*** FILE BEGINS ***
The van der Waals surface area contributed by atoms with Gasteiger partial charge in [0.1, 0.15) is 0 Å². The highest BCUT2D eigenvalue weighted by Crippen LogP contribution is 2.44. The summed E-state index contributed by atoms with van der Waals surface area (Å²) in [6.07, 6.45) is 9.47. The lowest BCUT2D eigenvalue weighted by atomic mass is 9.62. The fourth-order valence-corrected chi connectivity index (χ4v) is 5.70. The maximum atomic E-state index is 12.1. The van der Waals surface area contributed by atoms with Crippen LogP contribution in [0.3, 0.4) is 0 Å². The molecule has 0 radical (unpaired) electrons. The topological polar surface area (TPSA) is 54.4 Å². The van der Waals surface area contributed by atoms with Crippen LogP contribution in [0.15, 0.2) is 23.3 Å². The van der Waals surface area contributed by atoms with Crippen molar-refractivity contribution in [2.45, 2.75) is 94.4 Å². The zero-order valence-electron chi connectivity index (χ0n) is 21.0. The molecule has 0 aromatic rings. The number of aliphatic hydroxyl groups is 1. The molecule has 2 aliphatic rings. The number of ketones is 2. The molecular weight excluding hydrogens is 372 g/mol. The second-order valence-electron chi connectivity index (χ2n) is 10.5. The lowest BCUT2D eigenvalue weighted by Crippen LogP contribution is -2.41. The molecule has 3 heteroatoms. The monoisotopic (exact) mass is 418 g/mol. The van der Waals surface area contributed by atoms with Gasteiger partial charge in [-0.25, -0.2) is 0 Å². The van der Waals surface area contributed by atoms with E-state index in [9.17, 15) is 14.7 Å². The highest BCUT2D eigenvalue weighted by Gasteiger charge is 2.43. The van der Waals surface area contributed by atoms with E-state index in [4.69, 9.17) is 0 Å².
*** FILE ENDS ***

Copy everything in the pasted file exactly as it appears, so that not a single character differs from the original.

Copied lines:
The van der Waals surface area contributed by atoms with Gasteiger partial charge in [0.1, 0.15) is 0 Å². The highest BCUT2D eigenvalue weighted by Crippen LogP contribution is 2.44. The summed E-state index contributed by atoms with van der Waals surface area (Å²) in [6.07, 6.45) is 9.47. The lowest BCUT2D eigenvalue weighted by atomic mass is 9.62. The fourth-order valence-corrected chi connectivity index (χ4v) is 5.70. The maximum atomic E-state index is 12.1. The van der Waals surface area contributed by atoms with Crippen LogP contribution in [0.3, 0.4) is 0 Å². The molecule has 0 radical (unpaired) electrons. The topological polar surface area (TPSA) is 54.4 Å². The van der Waals surface area contributed by atoms with Crippen LogP contribution in [0.15, 0.2) is 23.3 Å². The van der Waals surface area contributed by atoms with Crippen molar-refractivity contribution in [2.45, 2.75) is 94.4 Å². The zero-order valence-electron chi connectivity index (χ0n) is 21.0. The molecule has 0 aromatic rings. The number of aliphatic hydroxyl groups is 1. The molecule has 2 aliphatic rings. The number of ketones is 2. The molecular weight excluding hydrogens is 372 g/mol. The second-order valence-electron chi connectivity index (χ2n) is 10.5. The lowest BCUT2D eigenvalue weighted by Crippen LogP contribution is -2.41. The molecule has 3 heteroatoms. The monoisotopic (exact) mass is 418 g/mol. The van der Waals surface area contributed by atoms with Gasteiger partial charge in [-0.25, -0.2) is 0 Å². The van der Waals surface area contributed by atoms with E-state index in [9.17, 15) is 14.7 Å². The highest BCUT2D eigenvalue weighted by Gasteiger charge is 2.43. The van der Waals surface area contributed by atoms with E-state index in [4.69, 9.17) is 0 Å².